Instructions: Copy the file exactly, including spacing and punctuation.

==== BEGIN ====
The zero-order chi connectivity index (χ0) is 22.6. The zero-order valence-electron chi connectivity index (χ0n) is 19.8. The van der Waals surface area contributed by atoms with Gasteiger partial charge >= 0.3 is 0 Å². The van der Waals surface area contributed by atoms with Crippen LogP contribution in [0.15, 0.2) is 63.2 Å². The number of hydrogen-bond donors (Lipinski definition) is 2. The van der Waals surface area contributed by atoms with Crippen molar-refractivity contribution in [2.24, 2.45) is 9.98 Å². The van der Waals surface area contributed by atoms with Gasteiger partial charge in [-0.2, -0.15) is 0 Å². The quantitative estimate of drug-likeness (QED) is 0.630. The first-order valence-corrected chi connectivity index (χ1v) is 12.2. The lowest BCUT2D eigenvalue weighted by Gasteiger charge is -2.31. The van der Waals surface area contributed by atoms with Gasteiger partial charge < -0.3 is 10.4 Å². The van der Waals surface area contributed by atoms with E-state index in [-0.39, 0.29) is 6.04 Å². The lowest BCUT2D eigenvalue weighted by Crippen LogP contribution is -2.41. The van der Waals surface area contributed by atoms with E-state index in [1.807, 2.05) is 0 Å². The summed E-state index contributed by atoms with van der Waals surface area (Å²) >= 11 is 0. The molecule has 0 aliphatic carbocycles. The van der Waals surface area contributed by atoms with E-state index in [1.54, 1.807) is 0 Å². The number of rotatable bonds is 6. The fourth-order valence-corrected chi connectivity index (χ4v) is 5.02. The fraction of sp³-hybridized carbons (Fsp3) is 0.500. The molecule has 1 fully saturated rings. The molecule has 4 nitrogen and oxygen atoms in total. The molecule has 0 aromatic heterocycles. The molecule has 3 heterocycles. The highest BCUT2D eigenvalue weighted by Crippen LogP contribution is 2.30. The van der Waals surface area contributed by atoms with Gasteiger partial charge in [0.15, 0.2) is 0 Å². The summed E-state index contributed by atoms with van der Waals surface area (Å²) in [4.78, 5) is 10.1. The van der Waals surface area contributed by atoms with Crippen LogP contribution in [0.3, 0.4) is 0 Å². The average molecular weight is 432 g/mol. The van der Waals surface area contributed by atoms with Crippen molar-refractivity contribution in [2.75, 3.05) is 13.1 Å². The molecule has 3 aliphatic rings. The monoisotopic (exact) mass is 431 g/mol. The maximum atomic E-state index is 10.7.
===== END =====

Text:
The zero-order chi connectivity index (χ0) is 22.6. The zero-order valence-electron chi connectivity index (χ0n) is 19.8. The van der Waals surface area contributed by atoms with Gasteiger partial charge >= 0.3 is 0 Å². The van der Waals surface area contributed by atoms with Crippen LogP contribution in [0.15, 0.2) is 63.2 Å². The number of hydrogen-bond donors (Lipinski definition) is 2. The van der Waals surface area contributed by atoms with Crippen molar-refractivity contribution in [2.24, 2.45) is 9.98 Å². The van der Waals surface area contributed by atoms with Gasteiger partial charge in [-0.2, -0.15) is 0 Å². The quantitative estimate of drug-likeness (QED) is 0.630. The first-order valence-corrected chi connectivity index (χ1v) is 12.2. The lowest BCUT2D eigenvalue weighted by Gasteiger charge is -2.31. The van der Waals surface area contributed by atoms with Gasteiger partial charge < -0.3 is 10.4 Å². The van der Waals surface area contributed by atoms with E-state index in [-0.39, 0.29) is 6.04 Å². The lowest BCUT2D eigenvalue weighted by Crippen LogP contribution is -2.41. The van der Waals surface area contributed by atoms with E-state index in [1.807, 2.05) is 0 Å². The summed E-state index contributed by atoms with van der Waals surface area (Å²) >= 11 is 0. The molecule has 0 aliphatic carbocycles. The van der Waals surface area contributed by atoms with E-state index in [1.54, 1.807) is 0 Å². The number of rotatable bonds is 6. The fourth-order valence-corrected chi connectivity index (χ4v) is 5.02. The fraction of sp³-hybridized carbons (Fsp3) is 0.500. The molecule has 1 fully saturated rings. The molecule has 4 nitrogen and oxygen atoms in total. The molecule has 0 aromatic heterocycles. The molecule has 3 heterocycles. The highest BCUT2D eigenvalue weighted by Crippen LogP contribution is 2.30. The van der Waals surface area contributed by atoms with Gasteiger partial charge in [0.15, 0.2) is 0 Å². The summed E-state index contributed by atoms with van der Waals surface area (Å²) in [4.78, 5) is 10.1. The van der Waals surface area contributed by atoms with Crippen LogP contribution in [0.3, 0.4) is 0 Å². The average molecular weight is 432 g/mol. The van der Waals surface area contributed by atoms with Crippen molar-refractivity contribution in [2.75, 3.05) is 13.1 Å². The molecule has 3 aliphatic rings. The monoisotopic (exact) mass is 431 g/mol. The maximum atomic E-state index is 10.7.